Are there licensure laws in your state for fluoroscopy?
Yes. From the South Carolina Department of Health and Environmental Control (DHEC): 18.104.22.168 No person other than a licensed practitioner or a radiologic technologist possessing a current, valid certificate from the South Carolina Radiation Quality Standards Association (SCRQSA) shall use equipment emitting ionizing radiation on humans for diagnostic purposes.
Which personnel can operate the x-ray equipment (position the II, pan the table, change angles, step on the fluoro pedal) in your cath lab?
Scrub staff is composed of RT(R)s, RCISs, and RNs. All can pan and drive the table. As per DHEC, only SCRQSA-certified RT(R) and RCIS staff can step on the floor pedal.
How does your cath lab handle radiation protection for the physicians and staff?
We have dedicated RT(R)s that monitor our radiation numbers and scan our lead on a regular basis, and handle the quality control checks for our lead and other radiation control devices. When there is a need in the department, director DeAna Simpson will alert our team, and very often, somebody from within the department will rise to the occasion and take ownership. Fluoro limits are reported in the Mac-Lab, and RT(R) Scott Pinion spends his personal time transferring that data into a separate excel spreadsheet so we can provide daily, weekly, and monthly reports to our health physicist department that show staff and cardiologists’ individual dose limits and radiation numbers. It is something that Scott takes ownership of, because he is interested in doing so. This is just one example of the sense of empowerment and ownership that the hospital creates and that brings value to the department. The Cardio-TRAP offers a radiation protection component as part of the device that also reduces radiation exposure to physicians and cath lab staff.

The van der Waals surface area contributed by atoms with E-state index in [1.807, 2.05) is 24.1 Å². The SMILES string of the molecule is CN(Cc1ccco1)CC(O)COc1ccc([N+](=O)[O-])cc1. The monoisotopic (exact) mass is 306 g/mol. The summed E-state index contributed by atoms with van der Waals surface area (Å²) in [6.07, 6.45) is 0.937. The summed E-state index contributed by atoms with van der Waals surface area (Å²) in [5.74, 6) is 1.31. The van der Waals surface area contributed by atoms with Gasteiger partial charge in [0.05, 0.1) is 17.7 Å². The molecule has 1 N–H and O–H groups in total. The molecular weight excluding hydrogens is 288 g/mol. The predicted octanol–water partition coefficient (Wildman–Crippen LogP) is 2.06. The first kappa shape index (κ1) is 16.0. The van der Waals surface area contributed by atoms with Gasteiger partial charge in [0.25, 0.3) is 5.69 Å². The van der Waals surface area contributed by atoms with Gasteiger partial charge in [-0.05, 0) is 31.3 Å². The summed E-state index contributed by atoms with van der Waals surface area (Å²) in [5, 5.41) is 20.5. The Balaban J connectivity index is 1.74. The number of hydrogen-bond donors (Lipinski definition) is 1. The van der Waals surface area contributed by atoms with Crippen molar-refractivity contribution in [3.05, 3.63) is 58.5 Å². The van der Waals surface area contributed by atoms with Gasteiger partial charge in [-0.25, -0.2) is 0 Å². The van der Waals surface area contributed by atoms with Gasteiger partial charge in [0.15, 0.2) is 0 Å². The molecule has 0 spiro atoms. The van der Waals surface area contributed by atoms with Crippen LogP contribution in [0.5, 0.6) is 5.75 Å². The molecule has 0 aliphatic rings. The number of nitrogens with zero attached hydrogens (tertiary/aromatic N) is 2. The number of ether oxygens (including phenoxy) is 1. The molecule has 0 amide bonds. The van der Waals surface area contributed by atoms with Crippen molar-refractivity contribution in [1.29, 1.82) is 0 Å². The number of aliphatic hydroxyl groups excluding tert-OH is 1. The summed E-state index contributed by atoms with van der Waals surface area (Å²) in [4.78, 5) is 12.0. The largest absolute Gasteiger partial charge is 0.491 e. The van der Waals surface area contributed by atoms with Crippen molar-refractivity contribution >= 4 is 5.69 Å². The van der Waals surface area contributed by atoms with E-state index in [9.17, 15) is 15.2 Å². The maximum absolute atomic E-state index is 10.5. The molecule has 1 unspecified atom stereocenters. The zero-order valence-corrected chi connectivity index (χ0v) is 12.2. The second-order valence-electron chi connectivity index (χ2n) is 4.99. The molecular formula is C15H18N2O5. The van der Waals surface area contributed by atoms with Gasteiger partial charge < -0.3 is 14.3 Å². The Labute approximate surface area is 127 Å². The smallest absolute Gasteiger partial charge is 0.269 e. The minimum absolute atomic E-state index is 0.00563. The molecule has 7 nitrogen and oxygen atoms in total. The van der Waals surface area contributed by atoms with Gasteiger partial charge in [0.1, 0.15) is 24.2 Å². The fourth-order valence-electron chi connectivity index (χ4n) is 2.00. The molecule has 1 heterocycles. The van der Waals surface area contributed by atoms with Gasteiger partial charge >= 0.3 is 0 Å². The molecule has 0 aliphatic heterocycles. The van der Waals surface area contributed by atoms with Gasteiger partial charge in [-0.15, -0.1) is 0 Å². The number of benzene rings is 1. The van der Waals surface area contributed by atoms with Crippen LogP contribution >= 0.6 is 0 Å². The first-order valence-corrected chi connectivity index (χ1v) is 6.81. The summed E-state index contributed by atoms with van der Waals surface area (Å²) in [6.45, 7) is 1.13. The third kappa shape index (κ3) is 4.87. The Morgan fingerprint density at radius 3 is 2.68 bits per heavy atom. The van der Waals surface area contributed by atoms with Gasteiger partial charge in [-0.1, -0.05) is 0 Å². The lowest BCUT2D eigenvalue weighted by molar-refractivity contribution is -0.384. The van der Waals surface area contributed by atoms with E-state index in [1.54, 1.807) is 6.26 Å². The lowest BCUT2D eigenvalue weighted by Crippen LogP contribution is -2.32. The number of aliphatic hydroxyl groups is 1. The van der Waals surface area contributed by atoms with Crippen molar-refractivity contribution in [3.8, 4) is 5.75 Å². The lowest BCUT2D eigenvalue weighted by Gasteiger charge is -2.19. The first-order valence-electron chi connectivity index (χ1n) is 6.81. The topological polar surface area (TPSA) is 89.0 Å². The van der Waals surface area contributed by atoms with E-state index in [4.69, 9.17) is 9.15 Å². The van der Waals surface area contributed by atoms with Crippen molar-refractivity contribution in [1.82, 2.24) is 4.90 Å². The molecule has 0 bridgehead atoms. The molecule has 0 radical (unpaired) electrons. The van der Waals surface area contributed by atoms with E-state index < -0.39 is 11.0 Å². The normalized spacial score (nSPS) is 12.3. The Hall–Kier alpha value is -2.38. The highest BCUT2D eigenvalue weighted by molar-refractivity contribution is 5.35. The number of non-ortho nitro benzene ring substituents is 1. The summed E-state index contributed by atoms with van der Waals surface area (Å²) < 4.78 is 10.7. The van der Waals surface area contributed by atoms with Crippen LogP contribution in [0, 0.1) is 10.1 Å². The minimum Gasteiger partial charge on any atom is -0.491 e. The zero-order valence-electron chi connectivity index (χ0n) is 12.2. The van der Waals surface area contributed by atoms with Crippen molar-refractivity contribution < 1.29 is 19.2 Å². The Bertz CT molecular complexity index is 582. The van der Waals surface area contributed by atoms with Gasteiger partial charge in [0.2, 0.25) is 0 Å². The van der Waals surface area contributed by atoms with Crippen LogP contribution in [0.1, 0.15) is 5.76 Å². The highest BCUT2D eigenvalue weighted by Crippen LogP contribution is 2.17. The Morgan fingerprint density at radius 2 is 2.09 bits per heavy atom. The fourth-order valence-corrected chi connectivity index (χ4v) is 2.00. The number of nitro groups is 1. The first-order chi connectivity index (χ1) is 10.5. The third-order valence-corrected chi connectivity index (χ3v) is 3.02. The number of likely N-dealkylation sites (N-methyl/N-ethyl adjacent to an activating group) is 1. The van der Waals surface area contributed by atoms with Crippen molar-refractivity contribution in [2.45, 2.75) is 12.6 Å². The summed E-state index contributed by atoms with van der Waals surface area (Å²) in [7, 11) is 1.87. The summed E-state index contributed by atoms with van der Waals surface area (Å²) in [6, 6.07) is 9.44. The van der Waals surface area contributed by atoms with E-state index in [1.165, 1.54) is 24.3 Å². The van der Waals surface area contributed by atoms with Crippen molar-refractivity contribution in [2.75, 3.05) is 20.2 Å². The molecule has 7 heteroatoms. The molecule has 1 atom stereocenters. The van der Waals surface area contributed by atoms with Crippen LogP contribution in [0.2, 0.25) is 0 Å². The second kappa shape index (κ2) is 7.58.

What is the process that occurs if a patient receives a higher than normal amount of radiation exposure? How is the patient notified and what follow-up do they receive?
We use Quantros, a web-based software to report safety events and unsafe conditions. Patients receiving more than one hour of floor time are logged into our exposure log. A Quantros report is filled out, and a Mac-Lab report is attached with all dosing and angle information. This information is given to the physicist for further calculations to determine if the dose exceeds the threshold (3 Gy) for radiation-induced skin injury. Follow-up, depending on the outcome, is done by the cardiologist per physicist recommendations.